On this website church historian George Knight published, some two weeks ago, an astonished and impassioned critique of a decision made by General Conference leadership. The decision establishes several new committees for policing lower-level policy-compliance and doctrinal orthodoxy, all with a view to maintaining the leadership’s ideal of Christian unity as uniformity. Knight’s critique was based on a report that was published here, unofficially, on August 23.
Now the General Conference has issued its own news release on these committees. That release, available here, neither mentions nor analyzes Knight’s criticisms. It is as though dissent from the tithe-paying Adventist public, even dissent from one of the church’s most respected historians, is not only resented but also studiously ignored. What is clear by now, unfortunately, is that all this exemplifies top leadership’s habitual response — or lack of response — to questions about its authoritarian manner of church administration.
One way to characterize all this is to note its palpable — its shameless — inattention to truth. All thoughtful Adventists have had access for two weeks to Knight’s most recent analysis. But numerous other analyses of dubious uses of power, over the entire period since the present administration came to office in 2010, have circulated widely, most often through the independent Adventist press. The church’s top leadership, though doubtless aware of these criticisms, has again and again failed to offer thoughtful, public responses. Little effort, perhaps none, has gone into defending the authoritarian leadership style through appeals to New Testament ecclesiology or the story of pioneer Adventism. This is so even though the critics have themselves appealed to these sources in setting forth their own views, and thus made available to all the arguments for a more flexible and less arrogant approach to leadership. An attempt to refute criticisms from below might well be in order; instead, they are ignored — treated, that is, with a kind of contempt.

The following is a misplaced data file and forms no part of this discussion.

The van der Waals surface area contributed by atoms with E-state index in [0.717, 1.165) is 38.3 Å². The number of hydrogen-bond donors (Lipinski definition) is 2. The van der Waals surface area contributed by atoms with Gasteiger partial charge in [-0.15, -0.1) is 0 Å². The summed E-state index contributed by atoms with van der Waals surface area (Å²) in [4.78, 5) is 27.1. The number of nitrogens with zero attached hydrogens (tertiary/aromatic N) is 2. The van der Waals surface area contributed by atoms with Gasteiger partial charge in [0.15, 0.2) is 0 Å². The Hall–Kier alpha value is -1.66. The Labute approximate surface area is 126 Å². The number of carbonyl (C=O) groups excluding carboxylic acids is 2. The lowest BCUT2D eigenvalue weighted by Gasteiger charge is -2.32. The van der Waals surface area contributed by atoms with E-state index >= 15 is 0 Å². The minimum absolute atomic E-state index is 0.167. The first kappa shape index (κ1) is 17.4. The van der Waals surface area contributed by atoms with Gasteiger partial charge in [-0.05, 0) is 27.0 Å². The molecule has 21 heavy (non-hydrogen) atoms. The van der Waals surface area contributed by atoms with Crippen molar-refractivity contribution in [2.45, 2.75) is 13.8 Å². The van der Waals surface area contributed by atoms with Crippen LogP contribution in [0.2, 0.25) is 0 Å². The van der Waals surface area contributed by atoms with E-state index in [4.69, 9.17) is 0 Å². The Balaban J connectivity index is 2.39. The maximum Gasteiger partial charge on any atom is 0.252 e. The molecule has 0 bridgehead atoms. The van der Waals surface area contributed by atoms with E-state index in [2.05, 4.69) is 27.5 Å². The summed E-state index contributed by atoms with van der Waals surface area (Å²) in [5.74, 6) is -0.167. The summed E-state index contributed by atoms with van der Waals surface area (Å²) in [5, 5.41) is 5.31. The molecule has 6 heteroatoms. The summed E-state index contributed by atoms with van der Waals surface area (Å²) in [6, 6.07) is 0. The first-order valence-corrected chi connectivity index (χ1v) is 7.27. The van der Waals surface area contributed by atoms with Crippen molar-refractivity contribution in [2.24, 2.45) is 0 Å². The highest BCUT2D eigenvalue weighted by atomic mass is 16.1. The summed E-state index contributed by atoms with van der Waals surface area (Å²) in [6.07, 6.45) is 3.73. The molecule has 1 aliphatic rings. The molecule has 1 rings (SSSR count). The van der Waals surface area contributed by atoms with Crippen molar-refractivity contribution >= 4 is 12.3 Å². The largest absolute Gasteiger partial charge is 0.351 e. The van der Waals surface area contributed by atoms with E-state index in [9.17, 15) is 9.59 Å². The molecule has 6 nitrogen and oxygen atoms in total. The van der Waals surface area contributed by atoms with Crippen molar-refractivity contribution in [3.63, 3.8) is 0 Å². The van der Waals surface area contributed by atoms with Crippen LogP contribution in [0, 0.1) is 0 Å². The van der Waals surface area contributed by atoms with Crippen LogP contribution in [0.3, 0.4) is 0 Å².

“Fear not!” is a constant New Testament refrain. But I am put in mind of James Comey’s take on what he calls a “dangerous time” in America. It is a time, he says, when “fundamental truth is questioned” and “unethical behavior is ignored, excused, or rewarded.” Truly “ethical” leaders, he says, “welcome” questions. They build “workplaces where standards are high and fear is low.” He then adds: “Without a fundamental commitment to truth…we are lost.” When I take this in — in a full-blooded way — I just do feel a bit afraid. The General Conference leadership’s refusal to engage in conversation, let alone moderate its plunge into authoritarianism, augurs ill, at least in the short term, for our church’s future. What thoughtful — by which I mean biblically literate — Adventist can begin to be comfortable with what is now coming down from high places?
I grew up on Ellen White’s remark that we “have nothing to fear for the future, except as we shall forget the way the Lord has led us, and His teaching in our past history.” From appearances, it seems that top leadership is ignoring much of our past history, including the part that renounces “kingly power.” Then there’s the direct insistence of Jesus himself, who, according to the Gospels, condemns those rulers who “lord it over others” and “flaunt their power over those under them.” Whoever wants to be great in the kingdom, he declares, must be a “servant,” not a lord. This cannot mean, of course, that administrators must cease to administrate; but it does count — decisively — against self-satisfied, distrustful, diversity-despising authoritarianism.
Leaders who do not give evidence of regard for these points, or even acknowledge fellow church members who beg them to pay attention, are leaders we may excusably think of as having abandoned truthfulness.
Charles Scriven is Board Chair of Adventist Forum, the organization that publishes Spectrum.
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